Shortly before South Africa announced it was looking for a new coach to help its footballers side make a fist of things as World Cup host nation next summer, a group of singers crooned ‘happy birthday to you’ (South African wine was 350 years old) and offered cup cakes an champagne to the slightly bemused visitors to the mega Wines of South Africa tasting at Earls Court last week. The wines certainly seem to be doing a better job than the footballers.
Following Tory Party chairman Eric Pickles’ lead in imposing a champagne ban at the Tory Party conference in Manchester, a Tory government will increase taxes on champagne and, in an effort to crack down on late-night licensing, bring in stringent new anti-crime measures members to stop Tory party members getting drunk on bubbly and stealing bottles of champagne.
No blog last week, I’m afraid. My computer expired or rather the back light went, which meant a new computer and retrieving files and folders that hadn’t been backed up. A new machine was long overdue as the old one was playing havoc with my patience, always slow, constantly sticking and generally leading me a merry dance.
If you’re a woman who loves wine, you can only dream of hosting a dinner table with such living legends of wine as Anthony Barton, Michael Broadbent, Angelo Gaja, Baron Eric de Rothschild, Hugh Johnson, Serge Hochar and Nicolas Catena. The dream came true last week for Decanter Magazine’s publishing director Sarah Kemp, who surrounded herself with past Decanter Men of the Year at a posh dinner held in honour of Nicolás Catena.
I was in Le Marche last week on a trip organised by the knowledgeable Italian specialist Michèle Shah. BBC.co.uk/weather’s gloomy forecast had been for heavy showers Wednesday to Saturday, so I took my umbrella. Just as well because it was gloriously sunny and warm for most of the time, although it did rain for 5 minutes when I was in Serrapetrona, whose quirky red spumante, Vernaccia di Serrapetrona, was Le Marche’s first DOCG. Not that this small Adriatic region halfway down Italy’s eastern seaboard has a huge number of DOCGs.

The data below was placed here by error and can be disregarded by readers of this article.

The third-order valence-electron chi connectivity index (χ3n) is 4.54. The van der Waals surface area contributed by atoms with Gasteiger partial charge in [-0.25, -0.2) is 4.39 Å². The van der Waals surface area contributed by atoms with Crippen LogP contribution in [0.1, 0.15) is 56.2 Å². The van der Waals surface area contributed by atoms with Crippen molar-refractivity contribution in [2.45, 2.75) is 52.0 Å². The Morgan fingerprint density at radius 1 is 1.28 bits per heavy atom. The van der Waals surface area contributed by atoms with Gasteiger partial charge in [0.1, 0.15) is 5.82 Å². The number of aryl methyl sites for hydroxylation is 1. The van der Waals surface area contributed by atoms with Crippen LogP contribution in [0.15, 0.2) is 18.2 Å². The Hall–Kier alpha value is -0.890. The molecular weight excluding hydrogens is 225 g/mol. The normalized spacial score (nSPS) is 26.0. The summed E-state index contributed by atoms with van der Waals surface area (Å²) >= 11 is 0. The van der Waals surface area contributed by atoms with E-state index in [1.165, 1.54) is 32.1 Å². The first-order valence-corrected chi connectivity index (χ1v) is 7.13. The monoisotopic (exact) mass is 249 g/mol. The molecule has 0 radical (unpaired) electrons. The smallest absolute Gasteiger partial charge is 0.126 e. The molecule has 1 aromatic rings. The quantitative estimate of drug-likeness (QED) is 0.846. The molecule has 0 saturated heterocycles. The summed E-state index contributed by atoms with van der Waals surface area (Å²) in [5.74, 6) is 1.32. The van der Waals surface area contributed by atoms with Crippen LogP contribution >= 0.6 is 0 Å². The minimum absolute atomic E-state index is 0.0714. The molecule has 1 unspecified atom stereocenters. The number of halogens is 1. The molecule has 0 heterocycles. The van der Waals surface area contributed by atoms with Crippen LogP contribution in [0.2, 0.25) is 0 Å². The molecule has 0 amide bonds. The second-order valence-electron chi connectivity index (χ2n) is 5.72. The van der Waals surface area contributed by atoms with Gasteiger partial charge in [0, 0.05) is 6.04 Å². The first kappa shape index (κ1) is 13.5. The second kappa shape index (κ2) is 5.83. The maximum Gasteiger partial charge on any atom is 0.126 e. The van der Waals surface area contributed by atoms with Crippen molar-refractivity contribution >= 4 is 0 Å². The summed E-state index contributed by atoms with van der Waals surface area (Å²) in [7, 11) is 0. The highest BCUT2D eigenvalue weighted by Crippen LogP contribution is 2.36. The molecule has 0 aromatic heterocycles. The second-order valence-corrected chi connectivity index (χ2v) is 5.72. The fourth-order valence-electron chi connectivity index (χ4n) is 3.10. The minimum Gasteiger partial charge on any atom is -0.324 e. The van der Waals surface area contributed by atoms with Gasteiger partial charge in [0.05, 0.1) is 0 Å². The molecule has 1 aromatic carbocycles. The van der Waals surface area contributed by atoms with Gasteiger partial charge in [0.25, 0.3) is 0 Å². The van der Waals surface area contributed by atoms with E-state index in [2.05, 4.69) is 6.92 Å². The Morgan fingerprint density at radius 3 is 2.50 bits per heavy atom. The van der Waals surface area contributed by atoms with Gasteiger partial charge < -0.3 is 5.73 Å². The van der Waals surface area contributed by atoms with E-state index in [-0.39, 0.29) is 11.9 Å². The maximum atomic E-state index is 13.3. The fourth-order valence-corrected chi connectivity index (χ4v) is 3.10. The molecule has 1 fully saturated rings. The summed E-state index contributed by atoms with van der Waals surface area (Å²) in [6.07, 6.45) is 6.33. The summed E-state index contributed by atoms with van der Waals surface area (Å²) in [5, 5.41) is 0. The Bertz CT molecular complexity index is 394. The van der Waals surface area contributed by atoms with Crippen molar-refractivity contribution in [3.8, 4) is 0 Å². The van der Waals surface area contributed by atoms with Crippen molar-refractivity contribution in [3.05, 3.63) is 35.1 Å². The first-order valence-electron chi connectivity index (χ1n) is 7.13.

Twit or twitterer? I succumbed to the twitterverse recently in a belated attempt to find out more about the social media phenomenon. So when asked if I’d like to attend a Twitter tasting at L’Anima, Peter Marano’s Italian restaurant tucked between Moorgate and Liverpool Street, I had my doubts. Not because of l’Anima but because I had no idea what a Twitter tasting was or what it was for.
Next week Decanter Magazine unveils the results of its World Wine Awards, in which Croatia is hailed as a major force in wine because it won more gold medals than more established rivals, among them the United States, New Zealand, Portugal and Argentina. This is a major achievement of course, but it will come as no surprise to the Croatians themselves, who’ve been making excellent wine over the past couple of decades.
I was pleased to see recognition for Croatia in the Telegraph online today. The article underlines the growing importance of this exciting wine country and I feel sure that once the UK wine trade has got its head around just how good these wines are, we’ll start to see a Tesco Finest Graševina, an Asda Extra Special Malvazija and a Sainsbury’s Taste the Difference Plavac Mali. On second thoughts, don’t hold your breath.
Applied together, the words living and legend should be used sparingly, but in the case of Peter Lehmann the two go as naturally together as jam and doughnuts. Described by the late Len Evans as ‘a cheerful light heavyweight with a face like a dried mudflat’, Peter Lehmann is the man who held the wine industry together at a time when the white wine revolution and vine-pull scheme of the 1980s threatened to blow the Barossa away.
Come writers and critics
Who prophesize with your pen
And keep your eyes wide
The chance won't come again
And don't speak too soon
For the wheel's still in spin
And there's no tellin' who
That it's namin'.
For the loser now
Will be later to win
For the times they are a-changin'.